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Casa Vicens by Gaudi opens as a museum in Barcelona

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On 16 November 2017 Gaudí's first masterpiece — Casa Vicens finally opened to the public for the first times in Barcelona. The first home, designed and built by Antoni Gaudí, is a 19th-century building that has been restored for three years and now is ready to show its beautiful interiors for all comers. Let’s have a look at it in detail, as previously only some common views were available.
"Gaudí was a great artist; only those who move the sensitive hearts of gentle people remain."

Le Corbusier, architect

Barcelona’s Casa Vicens (1883−1885), declared a World Heritage Site by UNESCO in 2005, is a unique oasis of calm with an Oriental and Moorish flavour, covered with spectacular green and white tiles.
It was built by a young Gaudí as a family summer house commissioned by Manel Vicens y Montaner (1836−1895), a stock market dealer.
In 1925, the Jover family, who bought the house in 1899, commissioned architect Joan Baptista Serra de Martínez, a friend of Gaudí', to expand the free-standing property—with Gaudí's blessing. Further changes were made between 1935 and 1964.
The house was a family home until 2014, when it was bought by the Andorran financial institution MoraBanc, which made plans to open it to the public.



Left: Antoni Gaudi’s Casa Vicens in Barcelona, Spain. Photo: casavicens.org

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"Casa Vicens was one of the first buildings to usher in Modernisme in Catalonia and Art Nouveau around Europe," says Mercedes Mora, the executive manager of the project.
  • Photography by Pol Viladoms, © Casa Vicens, Barcelona 2017
  • Photography by Pol Viladoms, © Casa Vicens, Barcelona 2017
The most important source of inspiration in all Gaudí's work is the world of nature, and Casa Vicens is one of the first examples, given that it represents and incorporates a variety of natural elements into the overall design.

Particularly striking is the cast iron gate at the entrance to the estate, which features representations of palm tree leaves and the carnations that Gaudí adapts as an ornamental feature for the ceramic tiles of the facade.


Here and below: The interior of Casa Vicens. Photography by Pol Viladoms, © Casa Vicens, Barcelona 2017
This reference to natural elements is not only present on the outside of the house but also, by integrating different decorative arts — ironwork, painting, ceramics, carpentry, mural decoration, etc. — Gaudí succeeds in having nature penetrate the inside of the house, thereby creating continuity between the exterior and interior space.

Fifteen lavishly decorated rooms by Gaudí have been restored with input from the descendants of its original tenants as well as extensive archival research. Slight modifications have been made to turn the building into a functioning museum.

The bank allocated about four and a half million euros for the restoration of the house and its transformation into a museum.
Photo of the process of building’s restoration. Photo: casavicens.org
  • Restoration process. Photo:casavicens.org
  • Restoration process. Photo:casavicens.org

The old photo of the building.
The garden, once surrounded by the mansion, was badly damaged in 1925 due to the extension of the Carolines street, where the house is located, and then in 1946 and 1962 — after selling part of the land. A fragment of a fence, a rotunda and a fountain with a cascade were lost. In addition, the previous owners of the building made changes to its design. But still the monument of architecture remains "the house of Gaudi."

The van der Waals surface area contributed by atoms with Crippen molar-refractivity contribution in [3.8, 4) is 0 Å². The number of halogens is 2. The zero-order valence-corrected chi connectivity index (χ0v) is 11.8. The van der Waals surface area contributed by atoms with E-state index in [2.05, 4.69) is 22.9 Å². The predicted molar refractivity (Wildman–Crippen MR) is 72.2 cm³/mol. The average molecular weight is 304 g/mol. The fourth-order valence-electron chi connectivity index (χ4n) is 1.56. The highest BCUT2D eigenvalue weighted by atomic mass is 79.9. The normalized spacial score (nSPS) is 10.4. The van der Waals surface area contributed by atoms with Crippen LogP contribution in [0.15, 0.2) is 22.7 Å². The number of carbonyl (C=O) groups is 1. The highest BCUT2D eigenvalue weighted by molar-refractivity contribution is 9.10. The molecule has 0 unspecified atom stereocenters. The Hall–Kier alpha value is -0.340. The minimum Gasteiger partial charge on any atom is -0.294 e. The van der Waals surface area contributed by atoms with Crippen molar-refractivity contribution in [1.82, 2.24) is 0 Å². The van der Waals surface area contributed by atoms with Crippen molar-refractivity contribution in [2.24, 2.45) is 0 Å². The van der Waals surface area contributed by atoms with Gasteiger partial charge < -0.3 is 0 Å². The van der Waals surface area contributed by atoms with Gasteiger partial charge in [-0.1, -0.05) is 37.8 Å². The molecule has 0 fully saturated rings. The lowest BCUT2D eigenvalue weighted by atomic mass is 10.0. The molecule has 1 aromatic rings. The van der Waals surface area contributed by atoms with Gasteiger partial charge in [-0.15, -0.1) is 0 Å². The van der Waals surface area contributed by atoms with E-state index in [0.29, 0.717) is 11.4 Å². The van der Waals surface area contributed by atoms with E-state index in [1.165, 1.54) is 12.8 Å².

While the ground floor is now a visitors' entrance, the space on the first and second floors has been adapted for the permanent collection, temporary exhibitions and short-term art installations, where visitors can discover more than 130 years of history at Casa Vicens, its social, cultural and artistic context, and the essential manifesto of the work of this genius and how he anticipated Modernisme.

The permanent collection includes audio-visual materials about the history of Casa Vicens and Gaudí's life, a collection of furniture made by the architect, as well as 32 oil paintings by the Spanish painter Francesc Torrescassana i Sallarés.

Left: Photography by Pol Viladoms, © Casa Vicens, Barcelona 2017

Gaudí invented and developed the interiors of each of the 15 rooms. The pattern of palm leaves to the fence, as well as tiles decor with orange flowers — marigolds, — is a figment of his imagination. It is curious that these tiles were made at the brick factory of Manuel Vicenç, thus serving as a promotion for the customer’s business and the first owner of the house.


Photo: Alamy Stock Photo. www.theguardian.com

Casa Vicens proposes a rigorous visit that is also attractive for all audiences, which includes a permanent exhibition and a tour through the original rooms of Gaudí, carefully preserved and restored.
The first temporary exhibition—The First House, the Private Home, the Manifesto House—has been organised by Juanjo Lahuerta, a Gaudí specialist and the chief curator of Barcelona’s National Museum of Art of Catalonia, and looks at the designs of 14 houses by the architect’s contemporaries.
On the official page of the museum in twitter the fresh photos are published.
Photo: twitter.com/casa_vicens
Museum is open Monday to Sunday, 10 am — 8 pm, doors close at 7:20 pm.
An ordinary ticket costs 16 euros, preferential — 14, children up to 7 years old visit for free.
Address: Barcelona, Carrer de les Carolines 18−24.
Website: www.casavicens.org
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Based on materials of theartnewspaper.com, barcelonaturisme.com, www.nytimes.com, official site of the museum.

Title illustration: photo by Pol Viladoms.
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